The launch of Herschel opened up a new era for submillimeter astronomy, allowing the first accurate measurements of the dust emission in galaxies of all morphological types and luminosities. The HeVICS project (Virgo) was awarded 293 hours of Open Key Project Time to map the cluster.  The HeFoCS project was awarded 34 hours of Open Time to map the Fornax cluster.

COMA cluster data was observed as part of H-ATLAS. Each cluster was observed at 100, 160, 250 350 and 500µm.  The data will be used to study the dust properties in these nearby galaxies and the role played by dust in the star-formation cycle.  Eventually the data will be combined with new data at UV, optical and near infrared to study the star formation histories of cluster galaxies. These surveys will provide the local cluster benchmark for environmental studies and comparison with younger distant clusters and field.

MESS

As well as extra-galactic studies we are also interested in the origin of the cold dust that gives rise to the far-infrared emission. We participate in MESS which is a Herschel survey to look at dust production in evolved stars in our the Milky Way. As part of MESS, Herschel will look in detail at evolved stars and five galactic supernova remnants. Herschel's photometers will image the dust emission and its spectrometers will search for signatures of molecules and dust. The MESS team, including Gomez, Gear and Hargrave published 9 papers in the Herschel special issue journal and one in Nature led by Leen Decin. These papers included the discovery of a new cool dust component in the Galactic supernova remnant Cassiopeia A (about 30,000 Earth's worth of dust) led by Mike Barlow.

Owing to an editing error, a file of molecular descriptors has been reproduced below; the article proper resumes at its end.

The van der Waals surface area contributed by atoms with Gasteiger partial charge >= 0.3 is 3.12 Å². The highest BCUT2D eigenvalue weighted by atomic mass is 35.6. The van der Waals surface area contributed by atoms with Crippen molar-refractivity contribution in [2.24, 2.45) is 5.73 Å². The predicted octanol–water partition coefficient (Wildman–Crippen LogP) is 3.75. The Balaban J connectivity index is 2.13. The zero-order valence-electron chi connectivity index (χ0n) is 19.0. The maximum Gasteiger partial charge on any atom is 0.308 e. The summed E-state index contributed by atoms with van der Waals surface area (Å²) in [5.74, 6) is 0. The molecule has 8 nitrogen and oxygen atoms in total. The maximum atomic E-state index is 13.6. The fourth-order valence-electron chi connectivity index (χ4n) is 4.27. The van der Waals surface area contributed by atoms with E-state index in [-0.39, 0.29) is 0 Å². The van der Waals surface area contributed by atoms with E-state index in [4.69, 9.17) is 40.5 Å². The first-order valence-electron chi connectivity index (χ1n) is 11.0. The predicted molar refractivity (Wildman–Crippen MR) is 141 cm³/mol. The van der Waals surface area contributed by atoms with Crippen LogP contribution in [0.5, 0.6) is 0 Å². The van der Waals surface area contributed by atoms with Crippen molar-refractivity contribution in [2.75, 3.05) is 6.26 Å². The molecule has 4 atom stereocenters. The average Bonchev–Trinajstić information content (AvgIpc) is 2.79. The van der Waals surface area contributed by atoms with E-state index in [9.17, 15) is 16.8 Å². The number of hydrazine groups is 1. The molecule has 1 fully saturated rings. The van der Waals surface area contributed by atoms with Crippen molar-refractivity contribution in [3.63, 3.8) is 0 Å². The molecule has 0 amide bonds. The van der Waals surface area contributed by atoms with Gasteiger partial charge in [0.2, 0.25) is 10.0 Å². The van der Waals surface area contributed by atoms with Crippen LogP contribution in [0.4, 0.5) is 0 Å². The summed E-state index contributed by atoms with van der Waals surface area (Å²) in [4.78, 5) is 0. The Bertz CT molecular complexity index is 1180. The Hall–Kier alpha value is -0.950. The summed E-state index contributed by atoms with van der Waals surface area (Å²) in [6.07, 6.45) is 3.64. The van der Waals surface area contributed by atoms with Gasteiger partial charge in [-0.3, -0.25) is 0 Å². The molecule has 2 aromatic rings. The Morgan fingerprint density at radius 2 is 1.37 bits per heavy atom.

We are also actively pursuing new projects linked to ALMA and the SKA.

Academic staff

Professor Jonathan I Davies

Email:
jonathan.davies@astro.cf.ac.uk
Telephone:
+44 (0)29 2087 5255

Professor Stephen A Eales

Email:
steve.eales@astro.cf.ac.uk
Telephone:
+44 (0)29 2087 6168
Walter Gear

Professor Walter Gear

Dean for Postgraduate Research, College of Physical Sciences & Engineering

Email:
gearwk@cardiff.ac.uk
Telephone:
+44 (0)29 2087 5526

Dr Pantelis Papadopoulos

STFC Ernest Rutherford Fellow

Email:
padelis.papadopoulos@astro.cf.ac.uk
Telephone:
+44 (0)29 2087 6649

Associated staff

Dr Andreas Papageorgiou

Email:
andreas.papageorgiou@astro.cf.ac.uk
Telephone:
+44 (0)29 2087 6992

Dr Matthew William Langford Smith

Email:
matthew.smith@astro.cf.ac.uk
Telephone:
+44 (0)29 2087 5106

Dr Elisabetta Valiante

Research Associate

Email:
elisabetta.valiante@astro.cf.ac.uk
Telephone:
+44 (0)29 2087 1987